Ash Wednesday – Matthew 6: 1-6, 16 -21.
As we open your word tonight, open our minds to understand, our hearts to obey, and our hands to serve those with whom we share the planet. Amen.
Before I was old enough to know better, I used to believe that part of the presbyteral role of the clergy was to dispense words of advice and common-sense to those in whose care I laboured. On one such occasion I was encouraging a newly admitted member of the Church to spend some time each day alone with God, in the reading of the Scriptures and in prayer – I was met with an incredulous stare and told that in her household she could barely get alone in the bathroom let alone in the company of God.
In this sixth chapter of Matthew Jesus reminds us of our need of aloneness in the practice of faith – whether the giving of alms, prayer, fasting, or the practice of generosity – all these things are to be done furtively, in such a way that God alone is aware of them being done, that God alone can be the reward for our doing of them. It can be a lonely place – the practice of faith, rather like the desert that we are about to enter – walking alone together with God if you like. It is a profitable place to be, this is the place where God has so far begun all the great works which have been credited to him, the building of the nation of Israel, the coming of the Christ, if we would see the hand of God at work then we must get ourselves into the lonely places.
Only in the lonely places can we truly learn what is of God and what is our own, only here can we learn what faith really is. Only as we get into the aloneness, only as we leave behind those we depend upon for comfort, those things we rely upon for the support of life, can we begin to learn to understand how much or how little we need, what life is. We may not like it when we know but we will be the better for knowing.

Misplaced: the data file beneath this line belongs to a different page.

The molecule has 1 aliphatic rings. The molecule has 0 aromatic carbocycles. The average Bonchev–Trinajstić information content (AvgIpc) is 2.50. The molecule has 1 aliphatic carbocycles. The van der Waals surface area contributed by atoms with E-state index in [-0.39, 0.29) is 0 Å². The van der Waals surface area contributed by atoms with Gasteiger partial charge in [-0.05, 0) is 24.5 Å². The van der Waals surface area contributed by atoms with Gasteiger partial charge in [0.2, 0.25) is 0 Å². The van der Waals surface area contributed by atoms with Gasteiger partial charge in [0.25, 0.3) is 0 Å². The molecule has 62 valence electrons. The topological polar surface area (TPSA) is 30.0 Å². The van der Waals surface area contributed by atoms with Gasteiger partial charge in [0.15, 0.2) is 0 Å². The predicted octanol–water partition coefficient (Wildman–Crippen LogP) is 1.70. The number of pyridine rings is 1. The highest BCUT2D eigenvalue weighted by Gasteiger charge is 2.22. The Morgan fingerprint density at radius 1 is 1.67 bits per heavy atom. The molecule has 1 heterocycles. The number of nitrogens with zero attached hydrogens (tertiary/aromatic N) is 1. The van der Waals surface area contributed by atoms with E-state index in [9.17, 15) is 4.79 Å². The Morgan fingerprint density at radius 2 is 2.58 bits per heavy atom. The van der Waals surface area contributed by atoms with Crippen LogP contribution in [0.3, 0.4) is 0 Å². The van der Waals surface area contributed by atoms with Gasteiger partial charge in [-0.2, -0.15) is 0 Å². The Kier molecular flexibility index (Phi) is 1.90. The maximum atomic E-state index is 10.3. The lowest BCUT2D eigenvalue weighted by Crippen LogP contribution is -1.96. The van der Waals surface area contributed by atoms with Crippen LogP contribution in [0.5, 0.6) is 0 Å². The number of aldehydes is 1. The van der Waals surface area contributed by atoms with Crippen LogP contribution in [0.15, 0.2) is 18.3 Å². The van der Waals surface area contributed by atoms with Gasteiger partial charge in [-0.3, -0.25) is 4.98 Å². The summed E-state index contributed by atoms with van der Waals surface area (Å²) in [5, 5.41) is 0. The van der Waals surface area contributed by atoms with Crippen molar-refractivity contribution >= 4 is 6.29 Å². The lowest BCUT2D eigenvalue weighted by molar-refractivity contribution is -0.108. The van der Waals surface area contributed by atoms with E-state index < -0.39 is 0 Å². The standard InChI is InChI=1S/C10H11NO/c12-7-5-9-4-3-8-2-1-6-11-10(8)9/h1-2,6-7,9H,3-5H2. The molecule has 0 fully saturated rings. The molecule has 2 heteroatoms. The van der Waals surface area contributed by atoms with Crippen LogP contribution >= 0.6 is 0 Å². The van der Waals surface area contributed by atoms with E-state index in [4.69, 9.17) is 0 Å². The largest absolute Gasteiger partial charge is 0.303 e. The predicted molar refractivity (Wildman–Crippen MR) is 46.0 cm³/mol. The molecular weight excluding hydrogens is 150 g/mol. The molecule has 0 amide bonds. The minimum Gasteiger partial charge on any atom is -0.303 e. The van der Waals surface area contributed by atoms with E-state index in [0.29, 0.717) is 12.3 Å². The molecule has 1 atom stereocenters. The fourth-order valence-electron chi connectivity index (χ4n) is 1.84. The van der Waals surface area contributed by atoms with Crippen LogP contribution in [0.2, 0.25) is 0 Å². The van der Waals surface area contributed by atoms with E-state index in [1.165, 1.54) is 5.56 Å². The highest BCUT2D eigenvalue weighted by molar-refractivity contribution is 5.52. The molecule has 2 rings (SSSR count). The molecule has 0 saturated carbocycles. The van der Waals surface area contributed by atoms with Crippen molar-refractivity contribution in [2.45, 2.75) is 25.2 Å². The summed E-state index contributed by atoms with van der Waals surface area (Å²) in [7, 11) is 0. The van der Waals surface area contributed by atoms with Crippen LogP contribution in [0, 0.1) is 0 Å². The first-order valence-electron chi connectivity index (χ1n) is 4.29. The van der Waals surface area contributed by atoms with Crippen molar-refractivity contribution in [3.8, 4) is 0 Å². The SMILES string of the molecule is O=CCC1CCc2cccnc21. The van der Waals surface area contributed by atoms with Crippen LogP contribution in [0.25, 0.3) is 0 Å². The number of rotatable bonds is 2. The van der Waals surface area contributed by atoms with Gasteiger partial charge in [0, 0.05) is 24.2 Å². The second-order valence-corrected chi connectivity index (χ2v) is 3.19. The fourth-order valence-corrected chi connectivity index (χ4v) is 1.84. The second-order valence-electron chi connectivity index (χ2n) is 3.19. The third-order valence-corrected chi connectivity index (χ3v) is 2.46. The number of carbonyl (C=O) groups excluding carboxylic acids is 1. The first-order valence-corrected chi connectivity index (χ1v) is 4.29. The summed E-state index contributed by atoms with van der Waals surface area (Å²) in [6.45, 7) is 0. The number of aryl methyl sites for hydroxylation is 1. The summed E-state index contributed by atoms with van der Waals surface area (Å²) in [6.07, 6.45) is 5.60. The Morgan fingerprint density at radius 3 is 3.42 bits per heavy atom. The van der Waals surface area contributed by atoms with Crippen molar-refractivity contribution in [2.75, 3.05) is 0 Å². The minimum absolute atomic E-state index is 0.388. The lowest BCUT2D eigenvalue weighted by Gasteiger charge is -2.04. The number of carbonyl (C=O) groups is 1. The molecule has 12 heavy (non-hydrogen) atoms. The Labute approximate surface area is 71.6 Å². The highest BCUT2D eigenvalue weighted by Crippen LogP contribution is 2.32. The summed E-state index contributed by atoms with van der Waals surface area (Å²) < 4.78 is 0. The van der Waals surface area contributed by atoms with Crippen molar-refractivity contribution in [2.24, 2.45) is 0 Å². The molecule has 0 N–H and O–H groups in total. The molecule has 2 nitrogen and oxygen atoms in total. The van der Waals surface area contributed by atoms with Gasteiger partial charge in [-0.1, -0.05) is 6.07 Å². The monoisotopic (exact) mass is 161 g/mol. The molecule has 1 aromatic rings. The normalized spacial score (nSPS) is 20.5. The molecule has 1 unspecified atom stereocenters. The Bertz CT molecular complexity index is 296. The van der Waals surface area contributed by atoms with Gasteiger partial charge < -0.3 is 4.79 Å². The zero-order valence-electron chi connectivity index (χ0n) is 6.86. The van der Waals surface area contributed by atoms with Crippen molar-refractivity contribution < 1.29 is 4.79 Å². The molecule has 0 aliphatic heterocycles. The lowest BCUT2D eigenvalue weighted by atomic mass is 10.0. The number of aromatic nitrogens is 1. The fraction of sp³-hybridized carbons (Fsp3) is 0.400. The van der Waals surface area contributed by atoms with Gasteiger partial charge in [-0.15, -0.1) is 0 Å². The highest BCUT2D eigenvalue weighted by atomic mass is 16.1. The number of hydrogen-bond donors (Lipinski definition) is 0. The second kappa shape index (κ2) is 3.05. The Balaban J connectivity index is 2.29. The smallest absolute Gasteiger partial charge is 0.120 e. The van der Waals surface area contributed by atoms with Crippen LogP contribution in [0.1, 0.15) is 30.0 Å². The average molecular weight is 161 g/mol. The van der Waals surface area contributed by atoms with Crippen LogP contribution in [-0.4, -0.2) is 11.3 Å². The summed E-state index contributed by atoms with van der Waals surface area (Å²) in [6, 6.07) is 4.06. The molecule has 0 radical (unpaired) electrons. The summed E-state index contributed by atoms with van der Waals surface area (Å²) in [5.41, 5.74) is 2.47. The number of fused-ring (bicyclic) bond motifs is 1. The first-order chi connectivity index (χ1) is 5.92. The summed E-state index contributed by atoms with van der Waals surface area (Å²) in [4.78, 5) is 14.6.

For the nation of Israel it was a place of criticism and complaint – having lived for years on the word and whim of Pharaoh there were times when it felt like they had left the frying pan for the fire. During the forty years they spent wandering up and down they learnt that God could be relied upon, that for God word and act were one and the same. They might be no more comfortable than they were in Egypt but they could trust the One at the wheel.
Swearing off crisps and chocolate, counting your blessings and making a contribution to the lives of the unblessed may be a giant leap for us but it’s only one small step for humankind. The words of the prophet should make us squirm as we realise God’s view of the reality which we currently, and apparently comfortably inhabit. Whether our sense of discomfort is dietary or financial the real discomfort is the realisation of our failure – individually and collectively – to act against oppression, hunger, homelessness, and all those other evils that continue to blight the lives of so many in the twenty-first century.
Welcome to the desert, welcome to aloneness with God, it’s uncomfortable, it’s lonely, but it’s home for the next forty days, you get the Sundays off for good behaviour and this year the feast of Joseph of Nazareth and the Annunciation as well. We might like to talk about our troubles, just to let people know how much we suffer for our faith, we might like to share our blessings just to let people know how close we are to God. Here it’s just you and God, there is no-one else, here is the prospect and the possibility of a sense of proportion. It’s uncomfortable, it’s lonely – and God is here. May we learn his will as we walk his way.
In the Name of the Father the Son and the Holy Spirit. Amen.